In the early nineties, Thompson portrayed yet another mom and yet another character named Katherine, in Terrence McNally’s acclaimed film, Andre’s Mother (recently released on DVD). Her character confronts her son’s death from AIDS, and Thompson’s multilayered performance rivets the viewer. “I liked doing it and I liked my part very much,” she affirms. “Experiencing the whole production was very personal. I thought it expressed the bewilderment of parents in the beginning. I went to high school with a couple whose son died of AIDS and I know that they were extremely confused. They were never hostile toward him, or the choices that he made—and they were perfectly astonished by the gay friends who came to support and look after him. When I read the script, I was reminded of them.” Sada chuckles, then adds, “And I like the way Terrence writes.” McNally won an Emmy for his script.
Thompson’s personal encounter with the epidemic came with the death of her friend, Peter Caulfield. “He was such a blazing young actor and a lovely, lovely guy. I met him in San Diego at the Globe Theater and he was playing young leads there, then he went to New York. The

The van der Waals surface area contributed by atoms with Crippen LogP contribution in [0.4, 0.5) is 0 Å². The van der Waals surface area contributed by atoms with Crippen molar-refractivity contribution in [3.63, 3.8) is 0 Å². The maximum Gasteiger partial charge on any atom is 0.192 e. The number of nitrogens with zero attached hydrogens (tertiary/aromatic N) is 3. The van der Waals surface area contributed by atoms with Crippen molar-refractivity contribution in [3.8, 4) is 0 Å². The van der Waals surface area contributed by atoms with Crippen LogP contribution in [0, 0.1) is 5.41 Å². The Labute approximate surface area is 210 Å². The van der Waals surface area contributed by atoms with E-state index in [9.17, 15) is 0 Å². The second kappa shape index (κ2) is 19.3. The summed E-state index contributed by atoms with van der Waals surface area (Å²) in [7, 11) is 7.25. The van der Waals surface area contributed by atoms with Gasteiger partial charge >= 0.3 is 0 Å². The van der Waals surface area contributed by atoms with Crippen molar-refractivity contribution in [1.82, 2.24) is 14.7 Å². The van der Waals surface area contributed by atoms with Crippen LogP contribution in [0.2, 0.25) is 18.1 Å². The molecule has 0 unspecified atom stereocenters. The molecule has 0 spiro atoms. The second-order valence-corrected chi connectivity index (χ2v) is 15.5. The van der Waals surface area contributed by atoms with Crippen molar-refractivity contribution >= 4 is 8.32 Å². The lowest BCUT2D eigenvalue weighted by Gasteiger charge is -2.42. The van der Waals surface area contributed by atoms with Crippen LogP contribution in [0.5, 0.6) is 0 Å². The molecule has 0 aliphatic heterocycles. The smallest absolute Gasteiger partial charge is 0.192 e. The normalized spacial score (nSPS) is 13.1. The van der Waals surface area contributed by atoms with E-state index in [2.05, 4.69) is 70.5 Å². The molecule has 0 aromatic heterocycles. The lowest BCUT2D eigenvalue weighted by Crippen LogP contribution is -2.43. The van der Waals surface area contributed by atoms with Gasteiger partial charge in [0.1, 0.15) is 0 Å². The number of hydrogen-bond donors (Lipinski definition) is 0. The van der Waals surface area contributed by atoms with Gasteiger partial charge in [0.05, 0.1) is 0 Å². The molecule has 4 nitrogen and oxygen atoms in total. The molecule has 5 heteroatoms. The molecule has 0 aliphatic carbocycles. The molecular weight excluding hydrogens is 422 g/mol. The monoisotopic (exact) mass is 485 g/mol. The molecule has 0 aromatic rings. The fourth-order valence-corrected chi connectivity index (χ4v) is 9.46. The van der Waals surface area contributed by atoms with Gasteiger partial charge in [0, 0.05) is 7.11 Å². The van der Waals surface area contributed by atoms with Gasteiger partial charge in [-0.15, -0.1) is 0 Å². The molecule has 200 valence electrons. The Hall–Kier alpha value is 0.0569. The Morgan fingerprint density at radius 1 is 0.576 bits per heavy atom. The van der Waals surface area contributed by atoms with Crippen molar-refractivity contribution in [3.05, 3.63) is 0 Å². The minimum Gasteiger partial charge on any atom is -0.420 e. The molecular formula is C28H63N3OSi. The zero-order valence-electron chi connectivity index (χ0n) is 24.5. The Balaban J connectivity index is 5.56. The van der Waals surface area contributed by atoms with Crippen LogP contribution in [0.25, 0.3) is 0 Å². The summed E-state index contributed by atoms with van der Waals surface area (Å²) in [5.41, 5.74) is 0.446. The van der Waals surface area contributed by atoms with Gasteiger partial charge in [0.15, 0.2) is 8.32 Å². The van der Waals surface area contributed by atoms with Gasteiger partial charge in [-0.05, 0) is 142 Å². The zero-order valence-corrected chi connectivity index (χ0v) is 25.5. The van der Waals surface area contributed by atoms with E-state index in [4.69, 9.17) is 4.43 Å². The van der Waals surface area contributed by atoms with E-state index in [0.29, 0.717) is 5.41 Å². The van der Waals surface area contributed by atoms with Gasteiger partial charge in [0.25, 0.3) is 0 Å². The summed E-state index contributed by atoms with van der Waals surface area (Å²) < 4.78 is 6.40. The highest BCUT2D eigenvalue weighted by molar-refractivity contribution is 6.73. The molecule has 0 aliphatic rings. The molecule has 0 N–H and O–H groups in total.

last play he was in was The Man Who Came To Dinner at the Circle in the Square…” She stops, takes a short breath and sighs, “I’ve lost many, many people. My family…”
Thompson needs to visit her husband, but before she hangs up, she remarks, “The reports I hear from Africa are so terrifying. I’m very conscious of AIDS and keep up-to-date by reading. I think so many people have behaved admirably in helping others who are HIV.” For the last several sentences, her voice is slightly muffled. She probably pulled the receiver away from her mouth. Back again, Sada’s speech is now distinctive and unsettling when she concludes, “AIDS is a specter that haunts us all.”